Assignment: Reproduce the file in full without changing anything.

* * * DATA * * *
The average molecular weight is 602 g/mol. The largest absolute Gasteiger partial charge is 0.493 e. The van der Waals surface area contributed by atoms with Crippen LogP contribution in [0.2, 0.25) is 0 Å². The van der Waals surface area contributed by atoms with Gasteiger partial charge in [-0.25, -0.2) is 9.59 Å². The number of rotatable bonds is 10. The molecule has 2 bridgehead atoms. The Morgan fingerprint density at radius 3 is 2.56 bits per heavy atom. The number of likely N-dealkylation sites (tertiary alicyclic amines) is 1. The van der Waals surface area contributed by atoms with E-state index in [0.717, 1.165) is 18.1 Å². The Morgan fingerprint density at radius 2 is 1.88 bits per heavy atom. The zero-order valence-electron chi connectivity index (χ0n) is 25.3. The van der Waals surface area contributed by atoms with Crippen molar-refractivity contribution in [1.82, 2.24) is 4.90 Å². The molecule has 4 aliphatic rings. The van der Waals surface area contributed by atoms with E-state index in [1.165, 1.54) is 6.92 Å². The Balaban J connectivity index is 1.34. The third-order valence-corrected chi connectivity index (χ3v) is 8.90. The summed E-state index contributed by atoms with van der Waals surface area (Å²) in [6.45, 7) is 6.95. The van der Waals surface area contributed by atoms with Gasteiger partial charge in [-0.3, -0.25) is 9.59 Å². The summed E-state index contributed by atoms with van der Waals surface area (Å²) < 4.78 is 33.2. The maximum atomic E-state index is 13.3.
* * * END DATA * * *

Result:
The average molecular weight is 602 g/mol. The largest absolute Gasteiger partial charge is 0.493 e. The van der Waals surface area contributed by atoms with Crippen LogP contribution in [0.2, 0.25) is 0 Å². The van der Waals surface area contributed by atoms with Gasteiger partial charge in [-0.25, -0.2) is 9.59 Å². The number of rotatable bonds is 10. The molecule has 2 bridgehead atoms. The Morgan fingerprint density at radius 3 is 2.56 bits per heavy atom. The number of likely N-dealkylation sites (tertiary alicyclic amines) is 1. The van der Waals surface area contributed by atoms with E-state index in [0.717, 1.165) is 18.1 Å². The Morgan fingerprint density at radius 2 is 1.88 bits per heavy atom. The zero-order valence-electron chi connectivity index (χ0n) is 25.3. The van der Waals surface area contributed by atoms with Crippen molar-refractivity contribution in [1.82, 2.24) is 4.90 Å². The molecule has 4 aliphatic rings. The van der Waals surface area contributed by atoms with E-state index in [1.165, 1.54) is 6.92 Å². The Balaban J connectivity index is 1.34. The third-order valence-corrected chi connectivity index (χ3v) is 8.90. The summed E-state index contributed by atoms with van der Waals surface area (Å²) in [6.45, 7) is 6.95. The van der Waals surface area contributed by atoms with Gasteiger partial charge in [-0.3, -0.25) is 9.59 Å². The summed E-state index contributed by atoms with van der Waals surface area (Å²) < 4.78 is 33.2. The maximum atomic E-state index is 13.3.